The success of any helicopter/ship operation depends on establishing and maintaining good
communications. This applies not only to the communications between the helicopter and the ship,
but also to messages passed between the ship operator, the ship's agent and the helicopter operator.
Communications during the operation itself must be diredly between the helicopter and the ship and
not relayed through any third party. The International language of shipping and aViation is English.
To aVOid any misunderstandings, especially If the language being used is foreign to any party
involved, a standard message format as set out in Appendix B is recommended. A Similar but
abbreviated form of message may be suitable for VHF communications.
Before the operation can be agreed, it is essential that information on the facilities which the ship
can provide for landing or for winching is exchanged and acknowledged between the ship and the
helicopter operator. Information on the diamet er of the clear zone of the landing area (or of the
manoeuvring zone of a winching area) and its pOSition on the ship must be provided by the ship to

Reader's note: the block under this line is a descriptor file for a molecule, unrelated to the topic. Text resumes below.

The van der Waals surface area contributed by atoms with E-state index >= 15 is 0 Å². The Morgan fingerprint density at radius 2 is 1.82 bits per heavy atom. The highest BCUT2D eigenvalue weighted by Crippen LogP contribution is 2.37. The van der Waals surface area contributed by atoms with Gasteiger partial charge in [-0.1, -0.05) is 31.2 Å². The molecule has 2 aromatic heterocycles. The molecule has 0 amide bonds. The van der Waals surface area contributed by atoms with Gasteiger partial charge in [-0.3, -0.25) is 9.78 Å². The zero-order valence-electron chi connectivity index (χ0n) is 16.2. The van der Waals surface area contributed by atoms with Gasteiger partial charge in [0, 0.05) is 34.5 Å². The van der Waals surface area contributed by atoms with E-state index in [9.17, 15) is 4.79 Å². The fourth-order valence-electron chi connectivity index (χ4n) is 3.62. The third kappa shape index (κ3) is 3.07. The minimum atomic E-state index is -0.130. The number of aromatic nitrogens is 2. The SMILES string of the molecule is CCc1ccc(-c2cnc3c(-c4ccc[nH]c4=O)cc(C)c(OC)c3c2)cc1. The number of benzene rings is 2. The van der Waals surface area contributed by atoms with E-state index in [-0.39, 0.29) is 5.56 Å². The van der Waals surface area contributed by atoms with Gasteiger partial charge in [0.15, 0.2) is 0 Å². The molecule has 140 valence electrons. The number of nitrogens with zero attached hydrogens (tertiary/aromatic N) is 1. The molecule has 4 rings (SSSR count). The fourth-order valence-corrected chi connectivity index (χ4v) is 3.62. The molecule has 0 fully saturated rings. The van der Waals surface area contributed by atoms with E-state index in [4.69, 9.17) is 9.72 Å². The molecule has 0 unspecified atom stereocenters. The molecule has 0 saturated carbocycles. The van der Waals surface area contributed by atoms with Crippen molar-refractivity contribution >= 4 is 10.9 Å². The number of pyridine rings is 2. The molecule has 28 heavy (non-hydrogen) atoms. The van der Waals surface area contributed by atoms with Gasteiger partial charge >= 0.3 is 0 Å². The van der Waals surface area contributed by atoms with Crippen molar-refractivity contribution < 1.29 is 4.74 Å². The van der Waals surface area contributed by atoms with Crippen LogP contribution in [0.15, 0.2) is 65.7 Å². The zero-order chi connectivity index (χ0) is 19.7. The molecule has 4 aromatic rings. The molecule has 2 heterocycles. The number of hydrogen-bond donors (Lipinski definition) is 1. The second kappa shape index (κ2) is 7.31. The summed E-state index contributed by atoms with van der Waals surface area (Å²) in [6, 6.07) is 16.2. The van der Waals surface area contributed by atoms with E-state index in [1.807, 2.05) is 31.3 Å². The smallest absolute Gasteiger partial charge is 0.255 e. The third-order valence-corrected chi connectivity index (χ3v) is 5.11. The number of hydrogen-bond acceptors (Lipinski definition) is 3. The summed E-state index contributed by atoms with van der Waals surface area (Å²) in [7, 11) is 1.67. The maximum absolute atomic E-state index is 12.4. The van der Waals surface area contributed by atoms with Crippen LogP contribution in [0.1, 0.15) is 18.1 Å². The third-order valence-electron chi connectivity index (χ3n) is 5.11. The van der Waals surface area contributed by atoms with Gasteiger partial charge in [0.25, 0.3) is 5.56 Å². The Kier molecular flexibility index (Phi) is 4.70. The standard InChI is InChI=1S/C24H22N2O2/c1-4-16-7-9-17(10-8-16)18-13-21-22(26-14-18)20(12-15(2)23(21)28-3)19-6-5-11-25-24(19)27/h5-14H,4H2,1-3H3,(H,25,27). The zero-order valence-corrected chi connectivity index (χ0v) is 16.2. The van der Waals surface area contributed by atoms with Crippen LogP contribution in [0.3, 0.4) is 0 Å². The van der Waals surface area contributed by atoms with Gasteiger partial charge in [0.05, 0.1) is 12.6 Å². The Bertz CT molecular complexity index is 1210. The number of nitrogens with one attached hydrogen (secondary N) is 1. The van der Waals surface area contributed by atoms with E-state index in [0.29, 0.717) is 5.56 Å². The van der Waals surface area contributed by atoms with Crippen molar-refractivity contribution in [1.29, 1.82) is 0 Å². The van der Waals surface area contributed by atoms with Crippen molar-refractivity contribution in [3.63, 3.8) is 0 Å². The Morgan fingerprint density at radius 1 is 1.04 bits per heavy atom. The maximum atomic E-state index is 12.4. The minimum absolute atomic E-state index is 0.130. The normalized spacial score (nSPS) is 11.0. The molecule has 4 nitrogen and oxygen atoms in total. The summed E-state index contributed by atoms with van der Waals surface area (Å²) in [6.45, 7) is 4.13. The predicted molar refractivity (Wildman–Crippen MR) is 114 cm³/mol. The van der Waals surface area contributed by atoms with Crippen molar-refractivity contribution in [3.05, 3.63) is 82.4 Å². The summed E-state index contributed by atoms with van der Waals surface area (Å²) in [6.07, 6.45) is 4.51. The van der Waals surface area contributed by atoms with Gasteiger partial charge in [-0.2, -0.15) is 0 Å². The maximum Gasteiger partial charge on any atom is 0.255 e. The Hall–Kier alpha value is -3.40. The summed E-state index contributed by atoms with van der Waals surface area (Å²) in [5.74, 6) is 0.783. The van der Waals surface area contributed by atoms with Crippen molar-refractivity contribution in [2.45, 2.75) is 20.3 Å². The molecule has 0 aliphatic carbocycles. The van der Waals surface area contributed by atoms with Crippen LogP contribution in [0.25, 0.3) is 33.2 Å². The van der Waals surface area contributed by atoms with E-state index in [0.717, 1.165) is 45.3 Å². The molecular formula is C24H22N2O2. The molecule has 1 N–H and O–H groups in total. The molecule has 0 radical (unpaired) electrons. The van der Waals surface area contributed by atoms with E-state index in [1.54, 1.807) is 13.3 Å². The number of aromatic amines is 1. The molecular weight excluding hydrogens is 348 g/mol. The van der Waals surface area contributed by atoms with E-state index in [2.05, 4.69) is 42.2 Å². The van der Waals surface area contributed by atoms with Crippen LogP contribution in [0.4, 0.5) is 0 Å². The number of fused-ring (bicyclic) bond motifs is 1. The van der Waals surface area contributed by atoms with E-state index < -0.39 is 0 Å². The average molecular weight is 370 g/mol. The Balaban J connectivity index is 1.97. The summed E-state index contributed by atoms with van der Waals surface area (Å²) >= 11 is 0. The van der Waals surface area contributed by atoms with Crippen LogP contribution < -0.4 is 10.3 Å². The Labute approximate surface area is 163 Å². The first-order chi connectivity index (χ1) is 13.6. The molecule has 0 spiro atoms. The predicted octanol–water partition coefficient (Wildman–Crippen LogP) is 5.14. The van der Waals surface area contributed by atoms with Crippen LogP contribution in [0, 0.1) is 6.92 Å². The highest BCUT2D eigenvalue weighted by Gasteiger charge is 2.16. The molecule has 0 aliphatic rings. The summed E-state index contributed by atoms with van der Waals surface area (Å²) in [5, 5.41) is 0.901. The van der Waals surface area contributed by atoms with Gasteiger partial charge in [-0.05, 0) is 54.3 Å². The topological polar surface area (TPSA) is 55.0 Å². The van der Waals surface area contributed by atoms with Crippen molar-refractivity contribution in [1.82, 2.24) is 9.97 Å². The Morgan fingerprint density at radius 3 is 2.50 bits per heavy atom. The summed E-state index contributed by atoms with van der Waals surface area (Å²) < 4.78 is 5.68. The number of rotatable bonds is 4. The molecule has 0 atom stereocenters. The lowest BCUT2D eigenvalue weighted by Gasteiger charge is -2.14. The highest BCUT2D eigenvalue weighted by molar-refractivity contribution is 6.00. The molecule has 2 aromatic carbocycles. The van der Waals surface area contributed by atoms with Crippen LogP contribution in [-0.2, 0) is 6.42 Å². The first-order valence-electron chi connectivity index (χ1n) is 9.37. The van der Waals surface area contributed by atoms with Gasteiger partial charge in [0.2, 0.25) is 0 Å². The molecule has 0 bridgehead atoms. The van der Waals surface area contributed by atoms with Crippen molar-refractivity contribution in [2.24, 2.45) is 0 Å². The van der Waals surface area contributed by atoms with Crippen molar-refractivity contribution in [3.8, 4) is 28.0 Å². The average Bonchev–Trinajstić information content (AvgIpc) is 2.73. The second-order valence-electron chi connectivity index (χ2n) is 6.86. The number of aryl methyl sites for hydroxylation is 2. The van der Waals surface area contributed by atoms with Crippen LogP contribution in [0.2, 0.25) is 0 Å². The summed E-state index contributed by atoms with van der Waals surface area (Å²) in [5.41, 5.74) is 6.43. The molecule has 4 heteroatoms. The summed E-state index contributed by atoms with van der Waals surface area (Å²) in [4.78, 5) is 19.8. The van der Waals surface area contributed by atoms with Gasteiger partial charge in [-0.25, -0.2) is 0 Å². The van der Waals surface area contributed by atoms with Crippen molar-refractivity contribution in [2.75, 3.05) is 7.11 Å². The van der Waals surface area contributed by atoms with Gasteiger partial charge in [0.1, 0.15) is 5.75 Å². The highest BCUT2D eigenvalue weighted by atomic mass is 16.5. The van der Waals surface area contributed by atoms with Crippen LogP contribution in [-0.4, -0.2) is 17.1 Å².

the helicopter operator in the first exchange of messages and should receive formal
acknowledgement (see Appendix B).
5.1.2 Communications Equipment
The helicopter must be fitted with a marine VHF FM radio able to transmit and receive on at least
Channel 16 and two other Simplex working frequenCies. Unless other arrangements have been
agreed in advance, the ship should set watch on VHF Channel 16 for the arrival of the helicopter.
5.2 NORMAL OPERATING PROCEDURES - PRE-ARRIVAL
5.2.1 Weather Conditions

When a flight is scheduled, the Officer of the Watch (OOW) should send a weather report to the
helicopter operator to arrive at least one hour before the scheduled time of departure from the